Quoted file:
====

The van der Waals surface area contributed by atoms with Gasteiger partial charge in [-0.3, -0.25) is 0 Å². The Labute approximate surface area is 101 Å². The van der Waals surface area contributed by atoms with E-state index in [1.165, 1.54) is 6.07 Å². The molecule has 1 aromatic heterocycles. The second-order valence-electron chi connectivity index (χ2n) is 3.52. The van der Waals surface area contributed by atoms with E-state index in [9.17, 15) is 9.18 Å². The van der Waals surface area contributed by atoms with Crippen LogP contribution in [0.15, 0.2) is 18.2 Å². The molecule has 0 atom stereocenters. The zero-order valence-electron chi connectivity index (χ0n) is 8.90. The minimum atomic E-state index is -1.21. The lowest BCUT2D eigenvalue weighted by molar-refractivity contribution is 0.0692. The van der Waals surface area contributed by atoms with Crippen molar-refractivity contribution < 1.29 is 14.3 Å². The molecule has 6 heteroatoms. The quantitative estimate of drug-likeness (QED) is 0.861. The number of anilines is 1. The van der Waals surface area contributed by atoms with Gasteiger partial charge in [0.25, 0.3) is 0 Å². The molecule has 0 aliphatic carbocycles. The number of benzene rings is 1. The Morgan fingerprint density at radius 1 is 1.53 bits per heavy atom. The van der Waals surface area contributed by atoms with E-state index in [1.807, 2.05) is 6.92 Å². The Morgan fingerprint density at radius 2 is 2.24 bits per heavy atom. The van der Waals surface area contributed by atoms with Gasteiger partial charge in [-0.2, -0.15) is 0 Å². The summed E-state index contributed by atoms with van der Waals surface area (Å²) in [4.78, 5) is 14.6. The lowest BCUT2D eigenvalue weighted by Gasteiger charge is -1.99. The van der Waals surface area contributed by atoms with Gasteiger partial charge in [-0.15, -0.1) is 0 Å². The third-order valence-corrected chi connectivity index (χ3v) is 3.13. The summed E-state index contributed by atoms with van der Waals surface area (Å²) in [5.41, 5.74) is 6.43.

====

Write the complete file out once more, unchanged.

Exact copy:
The van der Waals surface area contributed by atoms with Gasteiger partial charge in [-0.3, -0.25) is 0 Å². The Labute approximate surface area is 101 Å². The van der Waals surface area contributed by atoms with E-state index in [1.165, 1.54) is 6.07 Å². The molecule has 1 aromatic heterocycles. The second-order valence-electron chi connectivity index (χ2n) is 3.52. The van der Waals surface area contributed by atoms with E-state index in [9.17, 15) is 9.18 Å². The van der Waals surface area contributed by atoms with Crippen LogP contribution in [0.15, 0.2) is 18.2 Å². The molecule has 0 atom stereocenters. The zero-order valence-electron chi connectivity index (χ0n) is 8.90. The minimum atomic E-state index is -1.21. The lowest BCUT2D eigenvalue weighted by molar-refractivity contribution is 0.0692. The van der Waals surface area contributed by atoms with Crippen molar-refractivity contribution < 1.29 is 14.3 Å². The molecule has 6 heteroatoms. The quantitative estimate of drug-likeness (QED) is 0.861. The number of anilines is 1. The van der Waals surface area contributed by atoms with Gasteiger partial charge in [0.25, 0.3) is 0 Å². The molecule has 0 aliphatic carbocycles. The number of benzene rings is 1. The Morgan fingerprint density at radius 1 is 1.53 bits per heavy atom. The van der Waals surface area contributed by atoms with E-state index in [1.807, 2.05) is 6.92 Å². The Morgan fingerprint density at radius 2 is 2.24 bits per heavy atom. The van der Waals surface area contributed by atoms with Gasteiger partial charge in [-0.2, -0.15) is 0 Å². The summed E-state index contributed by atoms with van der Waals surface area (Å²) in [4.78, 5) is 14.6. The lowest BCUT2D eigenvalue weighted by Gasteiger charge is -1.99. The van der Waals surface area contributed by atoms with Gasteiger partial charge in [-0.15, -0.1) is 0 Å². The third-order valence-corrected chi connectivity index (χ3v) is 3.13. The summed E-state index contributed by atoms with van der Waals surface area (Å²) in [5.41, 5.74) is 6.43.